S331:  How many times would you say you visit Safeco Field per season?
EY: At least twice if not more…maybe 2-5 times a year, sometimes more if friends want to join in. We attended one King’s Court game last year, and a singles night game which I remember most. Actually, both games had memorable moments, even though the team lost.

S331: So are you still writing for Gear Up for Sports?
EY:  No; that was only for the spring of 2010 for a school internship
S331: Are you writing now?
EY: Only on FaceBook [from] time to time. Sadly, not as much or as often. I used to write for too; [it was an] internship as well, but I got in to write in a way no one else has, I think…I started off being a message board user when the publisher (Jason Churchill) said one day something along the lines of, “we are having a article contest [and the] top six get published.” I was thinking to myself ‘what the heck, try it.’ He emailed me later saying it was one big long paragraph, but I fixed it, and it was good enough after all the edits to be in the top 6. My article was too rosy [so] people did not like it, but it was a start for me and my writing career, and gave me direction in college for what degree I wanted to go for.  I credit Jason for sort of taking me under his wing and making me better at not just writing, but [knowing about] baseball too. And he has always said not to credit him so I [see it like this]: [when he was a] Mariner, Raul Ibanez was struggling, but had some talent; it was not until he met Kevin Seitzer that [he was given] a base, and through that base he built himself with Seitzer helping along the way to become the player he is today. Same analogy with Churchill, except [with] writing and baseball. We chatted through the message board, and then AIM; he taught me some advanced stats, [along with writing tips].
S331: So I found this article you wrote several years ago about Eric Bedard. Now that the Bedard trade is far behind us, who was the winner, in your opinion? Did we get enough out of Bedard to win, even a little?
EY:  I think Baltimore won the trade. As I say in the article, for us to win the trade would [have taken] Bedard being healthy, and winning the Cy Young, and taking us to the World Series; but none of those happened. [And Adam] Jones has grown into an MLB player and others down in the Orioles system [are] still developing, while we got injury-plagued years with Bedard.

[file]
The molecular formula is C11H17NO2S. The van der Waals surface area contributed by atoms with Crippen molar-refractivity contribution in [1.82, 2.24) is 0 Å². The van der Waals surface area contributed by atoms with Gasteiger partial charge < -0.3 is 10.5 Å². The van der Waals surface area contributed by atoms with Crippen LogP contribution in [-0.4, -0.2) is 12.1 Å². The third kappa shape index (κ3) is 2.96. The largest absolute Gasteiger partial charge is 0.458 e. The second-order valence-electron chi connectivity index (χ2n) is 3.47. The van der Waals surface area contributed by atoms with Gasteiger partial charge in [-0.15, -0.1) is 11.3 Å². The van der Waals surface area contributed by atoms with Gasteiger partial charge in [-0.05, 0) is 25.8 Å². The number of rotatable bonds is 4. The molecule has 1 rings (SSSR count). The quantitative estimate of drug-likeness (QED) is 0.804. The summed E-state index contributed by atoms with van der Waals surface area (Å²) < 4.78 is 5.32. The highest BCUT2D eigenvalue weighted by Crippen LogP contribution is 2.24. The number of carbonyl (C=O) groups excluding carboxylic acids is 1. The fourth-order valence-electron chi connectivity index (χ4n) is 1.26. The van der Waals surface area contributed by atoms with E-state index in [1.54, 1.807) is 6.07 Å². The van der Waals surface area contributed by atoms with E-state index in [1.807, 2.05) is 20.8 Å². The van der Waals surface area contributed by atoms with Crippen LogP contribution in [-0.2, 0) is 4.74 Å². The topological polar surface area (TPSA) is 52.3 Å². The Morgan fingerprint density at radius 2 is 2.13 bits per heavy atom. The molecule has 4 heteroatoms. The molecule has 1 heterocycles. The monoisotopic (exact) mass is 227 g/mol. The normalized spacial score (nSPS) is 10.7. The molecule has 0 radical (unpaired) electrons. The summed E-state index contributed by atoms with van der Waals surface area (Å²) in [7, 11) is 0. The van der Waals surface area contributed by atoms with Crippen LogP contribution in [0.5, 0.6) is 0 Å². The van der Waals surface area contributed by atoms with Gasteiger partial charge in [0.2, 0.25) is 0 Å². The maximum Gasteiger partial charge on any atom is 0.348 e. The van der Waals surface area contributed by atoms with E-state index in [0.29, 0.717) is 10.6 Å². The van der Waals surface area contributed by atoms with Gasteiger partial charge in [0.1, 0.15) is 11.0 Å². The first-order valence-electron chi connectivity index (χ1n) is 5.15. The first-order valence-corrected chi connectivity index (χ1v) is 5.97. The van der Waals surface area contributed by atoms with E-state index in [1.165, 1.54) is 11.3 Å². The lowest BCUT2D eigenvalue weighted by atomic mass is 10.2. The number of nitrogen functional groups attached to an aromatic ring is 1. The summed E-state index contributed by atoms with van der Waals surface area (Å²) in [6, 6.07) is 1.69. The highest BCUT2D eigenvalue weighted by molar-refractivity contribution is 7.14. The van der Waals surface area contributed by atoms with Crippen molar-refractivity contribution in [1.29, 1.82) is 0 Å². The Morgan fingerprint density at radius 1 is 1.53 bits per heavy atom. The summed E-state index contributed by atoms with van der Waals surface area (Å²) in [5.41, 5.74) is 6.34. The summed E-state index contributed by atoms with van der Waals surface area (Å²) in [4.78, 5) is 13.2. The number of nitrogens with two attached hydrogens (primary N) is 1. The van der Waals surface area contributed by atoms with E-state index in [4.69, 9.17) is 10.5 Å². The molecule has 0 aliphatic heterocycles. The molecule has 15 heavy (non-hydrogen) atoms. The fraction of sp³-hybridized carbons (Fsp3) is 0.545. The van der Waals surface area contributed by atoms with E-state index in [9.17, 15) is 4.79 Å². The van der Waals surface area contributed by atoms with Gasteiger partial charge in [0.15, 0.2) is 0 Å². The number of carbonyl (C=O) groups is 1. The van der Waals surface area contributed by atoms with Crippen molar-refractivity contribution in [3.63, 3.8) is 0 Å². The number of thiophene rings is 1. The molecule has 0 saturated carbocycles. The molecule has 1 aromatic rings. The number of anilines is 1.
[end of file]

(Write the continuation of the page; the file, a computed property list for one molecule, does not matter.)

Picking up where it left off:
S331: I can see that, but keep in mind, too, that the first two months of that season we also had Jose Vidro, Richie Sexson, and Brad Wilkerson as part of our regular offense. I don’t know that even two Bedards could have helped us out of that mess…
EY: At least it would have helped his trade value. (Brandon) League is doing a Bedard right now…
S331: It hurts to watch it. Though he seems to have been doing reasonably better in the relief slot, rather than having to deal with the closer pressure. So if the Ms are sellers in July, who do we sell, and what – or whom- do we sell them for?
EY: Unfortunately the M`s are most likely sellers in July. Who I see going? Vargas and League are the most likely candidates, and for prospects.
S331: Still League? Even now? If they were to decide on a third player (if League doesn’t get his act together), who might it be?
EY: Well, you hope he gets his act together. But maybe Miguel Olivo if another team is desperate.
S331:  How do you feel about Eric Wedge?
EY: Wedge is a decent manager. He has carried a team into the playoffs, so we know he can do that. [The] problem is [that] he leaves his starters in too long. That is his one obvious flaw.
8:46 PM me: I agree with that assessment, and would also propose that we have yet to see a really good, player-defending tantrum. He looks like he has it in him, but so far no dice. I’m a little disappointed…so who would you like to see called up in September?
EY: Hutzen if ready, and maybe Nick Frannklin if he is ready; otherwise [I’m] not too sure if the others are ready yet. (Taijuan) Walker needs more time and so does (James) Paxton. Maybe in 2013?

S331: Well, in any event it will be a lot of fun to watch that particular tale unfold.

You can find Eric on Twitter at the link above in the first paragraph of this post, or right here on FaceBook. If you do a Google search for “Eric Yang Seattle Mariners”, you will also find quite a few links to his writing during the internships he spoke of. Eric also told me he is a graduate with a communications degree and would love to get into professional sports writing, so if anyone might be reading this and has need for an intern or writer, I understand he is available.
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1 Response to Fan Focus: Eric Yang

  1. Bart's Evil Twin says:

    Good interview. Thought his comments about Ichiro were pretty interesting.